Top positive review
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The book is way better than the movie
on May 15, 2010
I first read this book many years ago when I was in high school and I have to admit, as a romantic teenager (who had not yet come in contact with many of the college experiences portrayed in the book, including drinking binges, wild parties, and one's first red-hot sexual love affair) I didn't really "get it". Picking up the book again several decades and half a lifetime of experiences later, I "get it" better now. As this story appears to be set in the late 50s or very early 60s, Pookie Adams could be the mother (or perhaps the grandmother) of the emo, bespectacled "Ghost World" girls of the 90s and 00's. She ruminates on life and love to an extensive and bizarre degree; she is not conventionally physically beautiful, but with her quirky, forward ways, she still manages to capture the heart of the narrator, a rather ordinary, reserved young man named Jerry. If Pookie was in college today, she'd probably be buying her clothes at thrift stores and listening to indie rock singles while she scribbled her incisive, poetic and sometimes wacky thoughts into a notebook. By the end of the story, when Jerry and Pookie clash based on his obvious pursuit of boring normality - indeed, his lack of intellectualism and staunch pursuit of frat-guy drinking antics seem to make him the Boy Most Likely to Become Babbitt - you're rooting for Pookie all the way and wondering (as she herself does to some extent) what she ever saw in Jerry in the first place. It's clear that falling in love with Pookie was his most creative and outside-the-box action to date and that might be true for his entire life, and that whatever happens, he'll be remembering her for a long, long time.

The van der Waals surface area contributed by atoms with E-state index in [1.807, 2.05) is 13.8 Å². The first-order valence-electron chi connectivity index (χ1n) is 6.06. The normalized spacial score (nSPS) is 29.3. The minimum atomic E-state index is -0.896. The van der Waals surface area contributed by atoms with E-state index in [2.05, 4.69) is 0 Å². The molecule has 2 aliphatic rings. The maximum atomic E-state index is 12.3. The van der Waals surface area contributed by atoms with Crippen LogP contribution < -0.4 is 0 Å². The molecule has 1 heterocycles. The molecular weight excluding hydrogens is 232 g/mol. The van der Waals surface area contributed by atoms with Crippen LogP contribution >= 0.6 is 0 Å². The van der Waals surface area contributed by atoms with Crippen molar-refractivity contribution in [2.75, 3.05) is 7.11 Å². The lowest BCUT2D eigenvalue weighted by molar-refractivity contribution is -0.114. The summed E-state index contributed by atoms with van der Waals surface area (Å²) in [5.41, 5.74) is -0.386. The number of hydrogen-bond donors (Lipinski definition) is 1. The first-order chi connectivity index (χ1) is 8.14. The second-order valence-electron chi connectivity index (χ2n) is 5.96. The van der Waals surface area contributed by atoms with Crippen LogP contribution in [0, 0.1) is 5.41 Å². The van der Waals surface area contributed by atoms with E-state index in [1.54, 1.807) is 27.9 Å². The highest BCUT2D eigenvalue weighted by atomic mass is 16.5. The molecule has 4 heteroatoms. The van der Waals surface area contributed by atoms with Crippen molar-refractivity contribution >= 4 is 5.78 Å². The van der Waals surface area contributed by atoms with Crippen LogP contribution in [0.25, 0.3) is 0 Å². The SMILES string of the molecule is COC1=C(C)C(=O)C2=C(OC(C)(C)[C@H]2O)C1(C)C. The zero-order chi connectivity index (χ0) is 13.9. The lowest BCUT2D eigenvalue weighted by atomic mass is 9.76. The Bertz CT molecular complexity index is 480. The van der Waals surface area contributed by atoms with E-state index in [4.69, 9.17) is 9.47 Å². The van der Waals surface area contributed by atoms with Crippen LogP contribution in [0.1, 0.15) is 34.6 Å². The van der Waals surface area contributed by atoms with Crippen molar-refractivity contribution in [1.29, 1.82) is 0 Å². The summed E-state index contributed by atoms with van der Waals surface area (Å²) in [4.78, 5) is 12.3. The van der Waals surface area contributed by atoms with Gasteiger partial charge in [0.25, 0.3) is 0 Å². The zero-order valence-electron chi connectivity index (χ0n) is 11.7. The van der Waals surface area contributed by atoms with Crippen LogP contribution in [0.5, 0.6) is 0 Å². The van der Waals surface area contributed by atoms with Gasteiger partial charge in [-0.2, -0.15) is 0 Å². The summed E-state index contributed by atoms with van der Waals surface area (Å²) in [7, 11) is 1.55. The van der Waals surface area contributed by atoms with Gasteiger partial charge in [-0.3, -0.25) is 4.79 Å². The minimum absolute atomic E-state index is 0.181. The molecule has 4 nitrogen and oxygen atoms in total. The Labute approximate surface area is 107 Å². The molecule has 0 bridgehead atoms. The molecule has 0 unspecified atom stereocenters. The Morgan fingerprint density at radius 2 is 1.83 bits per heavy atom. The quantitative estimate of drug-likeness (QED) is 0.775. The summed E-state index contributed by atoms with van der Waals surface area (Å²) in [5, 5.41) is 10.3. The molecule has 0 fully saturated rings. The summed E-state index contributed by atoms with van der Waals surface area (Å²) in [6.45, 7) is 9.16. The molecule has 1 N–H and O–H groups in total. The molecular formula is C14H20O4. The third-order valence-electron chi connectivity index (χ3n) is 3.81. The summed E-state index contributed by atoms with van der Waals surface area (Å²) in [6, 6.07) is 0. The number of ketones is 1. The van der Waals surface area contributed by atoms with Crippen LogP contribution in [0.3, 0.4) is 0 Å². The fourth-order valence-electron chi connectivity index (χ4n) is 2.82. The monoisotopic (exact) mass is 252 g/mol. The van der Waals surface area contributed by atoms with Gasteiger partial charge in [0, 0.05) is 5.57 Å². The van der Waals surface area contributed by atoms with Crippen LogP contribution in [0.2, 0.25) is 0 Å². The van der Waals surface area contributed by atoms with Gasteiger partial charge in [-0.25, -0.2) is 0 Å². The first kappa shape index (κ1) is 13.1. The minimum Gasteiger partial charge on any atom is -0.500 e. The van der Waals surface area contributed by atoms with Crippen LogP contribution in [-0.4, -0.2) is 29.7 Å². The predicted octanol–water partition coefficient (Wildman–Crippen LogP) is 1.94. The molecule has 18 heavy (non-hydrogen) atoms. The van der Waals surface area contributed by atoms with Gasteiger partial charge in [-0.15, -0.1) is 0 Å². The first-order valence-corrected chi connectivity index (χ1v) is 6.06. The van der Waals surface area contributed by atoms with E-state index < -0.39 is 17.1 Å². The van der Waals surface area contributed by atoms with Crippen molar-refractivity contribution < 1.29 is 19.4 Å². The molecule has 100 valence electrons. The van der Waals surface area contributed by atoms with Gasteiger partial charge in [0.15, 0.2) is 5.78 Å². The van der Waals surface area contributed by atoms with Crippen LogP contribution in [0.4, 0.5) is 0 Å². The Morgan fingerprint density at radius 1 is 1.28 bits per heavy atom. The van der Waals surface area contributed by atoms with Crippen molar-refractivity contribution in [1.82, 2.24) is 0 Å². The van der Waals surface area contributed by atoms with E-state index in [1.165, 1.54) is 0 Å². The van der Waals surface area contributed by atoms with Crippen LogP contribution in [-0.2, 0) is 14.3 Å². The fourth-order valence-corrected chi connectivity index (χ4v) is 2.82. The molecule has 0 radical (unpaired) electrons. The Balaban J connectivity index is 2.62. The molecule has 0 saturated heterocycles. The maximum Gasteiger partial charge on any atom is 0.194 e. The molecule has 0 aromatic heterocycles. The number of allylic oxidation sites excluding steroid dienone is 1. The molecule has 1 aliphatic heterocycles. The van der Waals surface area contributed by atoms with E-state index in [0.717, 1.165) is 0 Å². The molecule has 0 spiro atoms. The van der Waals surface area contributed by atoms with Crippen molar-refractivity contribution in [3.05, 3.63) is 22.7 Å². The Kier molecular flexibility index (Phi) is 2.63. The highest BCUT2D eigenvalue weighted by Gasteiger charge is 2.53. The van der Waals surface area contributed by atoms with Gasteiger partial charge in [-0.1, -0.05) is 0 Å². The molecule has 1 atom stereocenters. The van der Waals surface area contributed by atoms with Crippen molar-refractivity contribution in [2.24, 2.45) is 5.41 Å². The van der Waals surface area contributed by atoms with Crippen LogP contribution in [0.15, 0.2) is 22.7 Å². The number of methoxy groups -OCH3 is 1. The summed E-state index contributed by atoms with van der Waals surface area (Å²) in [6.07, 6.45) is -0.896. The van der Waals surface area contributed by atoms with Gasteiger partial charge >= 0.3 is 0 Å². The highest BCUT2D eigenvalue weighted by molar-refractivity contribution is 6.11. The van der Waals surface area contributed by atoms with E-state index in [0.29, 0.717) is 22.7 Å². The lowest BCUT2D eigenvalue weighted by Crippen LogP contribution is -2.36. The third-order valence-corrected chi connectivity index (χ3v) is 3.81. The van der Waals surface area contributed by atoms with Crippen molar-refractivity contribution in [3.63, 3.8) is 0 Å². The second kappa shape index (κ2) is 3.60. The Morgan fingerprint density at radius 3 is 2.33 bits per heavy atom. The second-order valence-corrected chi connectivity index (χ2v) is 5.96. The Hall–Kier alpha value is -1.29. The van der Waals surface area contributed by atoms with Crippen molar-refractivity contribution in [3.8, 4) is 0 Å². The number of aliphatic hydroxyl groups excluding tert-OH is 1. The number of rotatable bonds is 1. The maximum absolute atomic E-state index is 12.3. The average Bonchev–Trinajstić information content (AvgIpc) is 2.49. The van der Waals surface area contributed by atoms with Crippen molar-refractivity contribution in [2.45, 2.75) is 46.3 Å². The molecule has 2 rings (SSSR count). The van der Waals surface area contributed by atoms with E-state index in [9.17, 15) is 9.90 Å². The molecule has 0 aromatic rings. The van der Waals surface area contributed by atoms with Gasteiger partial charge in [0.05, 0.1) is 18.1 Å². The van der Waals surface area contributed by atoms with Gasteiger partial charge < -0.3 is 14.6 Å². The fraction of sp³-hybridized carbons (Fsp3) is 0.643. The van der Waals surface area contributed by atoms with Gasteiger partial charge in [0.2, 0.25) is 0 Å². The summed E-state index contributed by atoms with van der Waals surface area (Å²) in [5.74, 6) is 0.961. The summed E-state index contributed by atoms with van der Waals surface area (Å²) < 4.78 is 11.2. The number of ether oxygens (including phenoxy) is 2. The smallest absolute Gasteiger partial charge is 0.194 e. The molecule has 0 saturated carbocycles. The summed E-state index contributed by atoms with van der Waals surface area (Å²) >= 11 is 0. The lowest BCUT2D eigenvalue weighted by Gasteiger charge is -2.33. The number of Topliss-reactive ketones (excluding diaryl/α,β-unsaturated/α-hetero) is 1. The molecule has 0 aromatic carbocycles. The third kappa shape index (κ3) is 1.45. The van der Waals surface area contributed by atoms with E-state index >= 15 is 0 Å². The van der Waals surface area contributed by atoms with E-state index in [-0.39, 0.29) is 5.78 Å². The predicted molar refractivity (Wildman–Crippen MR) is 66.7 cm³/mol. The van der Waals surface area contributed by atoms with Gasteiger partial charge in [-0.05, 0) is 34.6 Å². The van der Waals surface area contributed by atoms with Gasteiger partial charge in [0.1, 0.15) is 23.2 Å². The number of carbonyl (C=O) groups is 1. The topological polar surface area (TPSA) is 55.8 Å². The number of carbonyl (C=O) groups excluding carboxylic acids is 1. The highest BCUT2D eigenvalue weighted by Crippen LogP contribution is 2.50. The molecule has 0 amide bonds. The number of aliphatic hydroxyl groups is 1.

The book ends on a much more positive note than the film, which takes the strong, vibrant Pookie character and turns her into a lovesick, depressed stalker. I liked the book much better since it's very open-ended. You're free to imagine your own fate for Pookie and Jerry. I liked to think she ran off to San Francisco and probably became a professor of creative writing somewhere.